Each Spring, the department of Physics & Astronomy holds its Undergraduate Research Symposium. Our students get to show off what they have been doing in the lab for the past year. The event will be held this year on Saturday March 26 in the nTelos Room in the ISAT building. The symposium will feature 10 student talks. This year's keynote speaker is Andy Royston of Texas A&M University. Below is the program for the 2016 research symposium.
This research is a further investigation into the interaction between Infrared Radiation and matter with the main goal being new energy sources. Specifically, looking into the effect on standard capacitors and comparing results with the findings of our Thermal Electric device (TEC). The results support the assertion of previous research that the TEC behaves like a capacitor with a certain capacitance.
We research methods to harvest energy from Infrared radiation and transform it into usable electricity. In particular, infrared light incident on a capacitor conveys energy to it, and we are investigating the mechanism of this process. In my presentation, I will focus on our studies aiming to describe how infrared light displaces the charge density on the capacitor.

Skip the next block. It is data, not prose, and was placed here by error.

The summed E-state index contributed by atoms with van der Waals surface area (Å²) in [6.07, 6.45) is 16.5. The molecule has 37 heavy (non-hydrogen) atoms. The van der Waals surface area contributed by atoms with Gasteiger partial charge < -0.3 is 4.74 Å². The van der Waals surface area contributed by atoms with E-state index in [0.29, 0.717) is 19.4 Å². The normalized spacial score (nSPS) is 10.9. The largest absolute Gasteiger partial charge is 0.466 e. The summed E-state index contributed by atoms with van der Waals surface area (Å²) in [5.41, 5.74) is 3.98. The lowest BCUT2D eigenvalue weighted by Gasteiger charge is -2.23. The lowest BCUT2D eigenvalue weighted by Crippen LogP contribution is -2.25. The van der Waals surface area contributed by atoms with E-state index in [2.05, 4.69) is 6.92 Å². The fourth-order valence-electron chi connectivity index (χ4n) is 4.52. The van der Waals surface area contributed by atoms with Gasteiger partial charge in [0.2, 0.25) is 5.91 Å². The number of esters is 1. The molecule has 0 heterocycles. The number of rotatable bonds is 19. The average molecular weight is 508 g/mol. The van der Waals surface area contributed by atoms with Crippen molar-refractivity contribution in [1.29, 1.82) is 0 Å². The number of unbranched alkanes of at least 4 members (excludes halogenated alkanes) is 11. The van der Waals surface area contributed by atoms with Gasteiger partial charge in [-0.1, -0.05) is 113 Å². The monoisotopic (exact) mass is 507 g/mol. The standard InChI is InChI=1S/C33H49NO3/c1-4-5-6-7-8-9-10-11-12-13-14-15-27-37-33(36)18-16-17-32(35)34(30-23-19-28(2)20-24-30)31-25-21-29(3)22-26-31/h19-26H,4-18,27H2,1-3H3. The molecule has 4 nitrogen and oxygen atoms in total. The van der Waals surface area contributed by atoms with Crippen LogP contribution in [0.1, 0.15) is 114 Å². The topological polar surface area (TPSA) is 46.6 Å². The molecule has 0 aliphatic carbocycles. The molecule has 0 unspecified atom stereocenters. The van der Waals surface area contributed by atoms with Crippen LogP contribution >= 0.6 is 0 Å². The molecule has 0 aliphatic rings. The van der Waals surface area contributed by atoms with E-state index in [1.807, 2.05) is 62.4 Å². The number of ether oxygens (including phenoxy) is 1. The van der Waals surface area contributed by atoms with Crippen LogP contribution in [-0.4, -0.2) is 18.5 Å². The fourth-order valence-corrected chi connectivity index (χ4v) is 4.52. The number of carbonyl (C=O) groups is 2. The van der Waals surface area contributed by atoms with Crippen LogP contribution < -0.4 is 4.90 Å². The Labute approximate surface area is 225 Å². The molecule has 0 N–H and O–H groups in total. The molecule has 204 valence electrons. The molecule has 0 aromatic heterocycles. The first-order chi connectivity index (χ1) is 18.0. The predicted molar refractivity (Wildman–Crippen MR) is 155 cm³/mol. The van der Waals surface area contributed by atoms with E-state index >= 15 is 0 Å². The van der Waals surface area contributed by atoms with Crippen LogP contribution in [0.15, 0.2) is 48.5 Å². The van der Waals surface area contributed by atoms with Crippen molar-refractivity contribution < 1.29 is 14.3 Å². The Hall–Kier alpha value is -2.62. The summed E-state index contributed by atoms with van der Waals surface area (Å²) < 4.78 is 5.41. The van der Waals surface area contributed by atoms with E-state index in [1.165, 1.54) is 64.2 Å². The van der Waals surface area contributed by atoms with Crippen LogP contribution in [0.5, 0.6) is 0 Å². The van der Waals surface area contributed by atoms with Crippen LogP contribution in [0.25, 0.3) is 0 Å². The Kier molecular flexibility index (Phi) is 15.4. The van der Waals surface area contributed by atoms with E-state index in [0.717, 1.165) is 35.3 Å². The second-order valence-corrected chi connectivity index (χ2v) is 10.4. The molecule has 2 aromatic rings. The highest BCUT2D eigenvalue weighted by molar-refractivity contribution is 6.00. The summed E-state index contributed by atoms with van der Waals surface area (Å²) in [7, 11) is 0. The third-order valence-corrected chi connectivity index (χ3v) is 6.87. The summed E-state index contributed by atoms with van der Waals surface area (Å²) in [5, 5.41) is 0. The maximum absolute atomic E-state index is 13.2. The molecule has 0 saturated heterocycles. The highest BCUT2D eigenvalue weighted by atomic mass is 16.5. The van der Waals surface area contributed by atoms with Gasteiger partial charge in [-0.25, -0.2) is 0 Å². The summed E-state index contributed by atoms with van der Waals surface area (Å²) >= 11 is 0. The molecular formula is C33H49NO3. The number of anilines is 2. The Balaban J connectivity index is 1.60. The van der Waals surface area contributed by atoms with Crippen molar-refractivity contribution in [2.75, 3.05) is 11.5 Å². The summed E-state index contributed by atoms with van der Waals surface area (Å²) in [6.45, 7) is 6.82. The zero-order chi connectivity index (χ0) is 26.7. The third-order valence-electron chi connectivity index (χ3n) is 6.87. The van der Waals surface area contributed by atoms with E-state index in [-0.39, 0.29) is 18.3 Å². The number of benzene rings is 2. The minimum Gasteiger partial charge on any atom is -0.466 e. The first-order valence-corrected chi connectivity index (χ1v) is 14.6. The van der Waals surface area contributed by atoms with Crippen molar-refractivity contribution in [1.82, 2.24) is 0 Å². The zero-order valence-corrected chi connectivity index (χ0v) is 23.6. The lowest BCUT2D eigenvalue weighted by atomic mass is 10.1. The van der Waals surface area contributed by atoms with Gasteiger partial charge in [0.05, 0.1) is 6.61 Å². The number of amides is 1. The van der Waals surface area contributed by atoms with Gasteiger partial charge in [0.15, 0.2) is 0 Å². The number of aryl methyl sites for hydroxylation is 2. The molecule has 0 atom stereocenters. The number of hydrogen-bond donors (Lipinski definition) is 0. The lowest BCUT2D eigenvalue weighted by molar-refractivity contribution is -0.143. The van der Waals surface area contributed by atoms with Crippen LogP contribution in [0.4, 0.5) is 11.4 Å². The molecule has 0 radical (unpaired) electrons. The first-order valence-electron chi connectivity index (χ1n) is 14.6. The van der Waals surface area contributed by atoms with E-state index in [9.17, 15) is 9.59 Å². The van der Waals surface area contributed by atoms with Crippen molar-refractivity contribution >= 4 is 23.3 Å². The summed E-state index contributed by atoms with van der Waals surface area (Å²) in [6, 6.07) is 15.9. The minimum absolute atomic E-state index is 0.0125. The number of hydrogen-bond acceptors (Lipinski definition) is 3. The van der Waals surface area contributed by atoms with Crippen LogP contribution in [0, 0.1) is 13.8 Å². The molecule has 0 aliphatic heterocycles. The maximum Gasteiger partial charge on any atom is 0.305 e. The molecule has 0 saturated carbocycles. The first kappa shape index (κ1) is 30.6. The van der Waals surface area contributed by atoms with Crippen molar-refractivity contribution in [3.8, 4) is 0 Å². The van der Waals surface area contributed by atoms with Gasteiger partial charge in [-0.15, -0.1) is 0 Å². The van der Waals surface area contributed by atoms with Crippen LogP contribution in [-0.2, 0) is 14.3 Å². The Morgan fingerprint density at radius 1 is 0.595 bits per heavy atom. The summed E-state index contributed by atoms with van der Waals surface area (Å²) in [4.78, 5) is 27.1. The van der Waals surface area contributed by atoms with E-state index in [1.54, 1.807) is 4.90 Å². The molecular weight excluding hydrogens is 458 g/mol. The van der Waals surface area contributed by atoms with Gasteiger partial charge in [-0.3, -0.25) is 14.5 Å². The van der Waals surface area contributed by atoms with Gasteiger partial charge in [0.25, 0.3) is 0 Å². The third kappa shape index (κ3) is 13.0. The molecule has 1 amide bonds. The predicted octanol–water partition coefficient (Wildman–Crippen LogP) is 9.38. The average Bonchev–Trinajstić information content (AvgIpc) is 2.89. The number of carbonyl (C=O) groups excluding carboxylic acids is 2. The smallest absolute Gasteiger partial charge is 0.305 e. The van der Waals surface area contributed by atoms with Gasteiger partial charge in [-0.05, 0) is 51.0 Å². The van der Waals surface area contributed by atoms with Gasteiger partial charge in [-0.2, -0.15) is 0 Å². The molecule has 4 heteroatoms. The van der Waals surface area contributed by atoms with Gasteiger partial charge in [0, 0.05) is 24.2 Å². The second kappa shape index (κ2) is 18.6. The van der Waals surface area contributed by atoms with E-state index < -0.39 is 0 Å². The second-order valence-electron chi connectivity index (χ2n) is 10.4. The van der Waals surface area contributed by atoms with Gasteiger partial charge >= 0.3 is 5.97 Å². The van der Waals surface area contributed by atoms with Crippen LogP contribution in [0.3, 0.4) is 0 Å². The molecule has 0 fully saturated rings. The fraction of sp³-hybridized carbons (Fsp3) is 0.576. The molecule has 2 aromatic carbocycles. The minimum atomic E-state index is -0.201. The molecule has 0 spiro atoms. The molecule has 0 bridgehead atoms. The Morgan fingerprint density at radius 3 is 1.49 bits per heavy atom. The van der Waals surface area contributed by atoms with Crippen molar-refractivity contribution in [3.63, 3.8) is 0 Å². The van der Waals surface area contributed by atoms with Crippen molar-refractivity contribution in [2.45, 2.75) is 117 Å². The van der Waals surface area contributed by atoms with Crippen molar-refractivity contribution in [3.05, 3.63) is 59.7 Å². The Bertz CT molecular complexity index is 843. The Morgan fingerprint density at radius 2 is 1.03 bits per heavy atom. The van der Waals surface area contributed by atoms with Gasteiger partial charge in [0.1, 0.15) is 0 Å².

Weakness in intrinsic foot muscles (IFM) has been associated with development of foot deformities, plantar fasciitis, ulceration, and difficulty with balance and falls. Current techniques characterize IFM using flexion measurements, but functions and activation of entire IFM muscle groups have not been investigated in depth partially due to challenges in measuring muscle strength during toe abduction. To overcome this obstacle, we investigate the use of Polydimethylsiloxane (PDMS) gels as a suitable force transducer for characterization of IFM. For this purpose, soft solid gels are prepared by mixing commercially available PDMS precursors, at appropriate ratios, together with sub-millimeter glass particles. The mechanical properties of the gel, including its elastic modulus, are then characterized by precisely tracking the particles embedded in the gel during controlled mechanical deformation. Finally, the same image analysis method is used to measure pressure and stress during toe abduction while simultaneously measuring IFM activation using electromyography. Preliminary results show the technique to be very promising to probe new aspects of IFM functions/activation, which can directly lead to the development of strengthening techniques to improve function, prevent injury, and enhance performance. This project is a collaborative effort between the animal movement lab in Biology and the soft complex materials lab in Physics and Astronomy.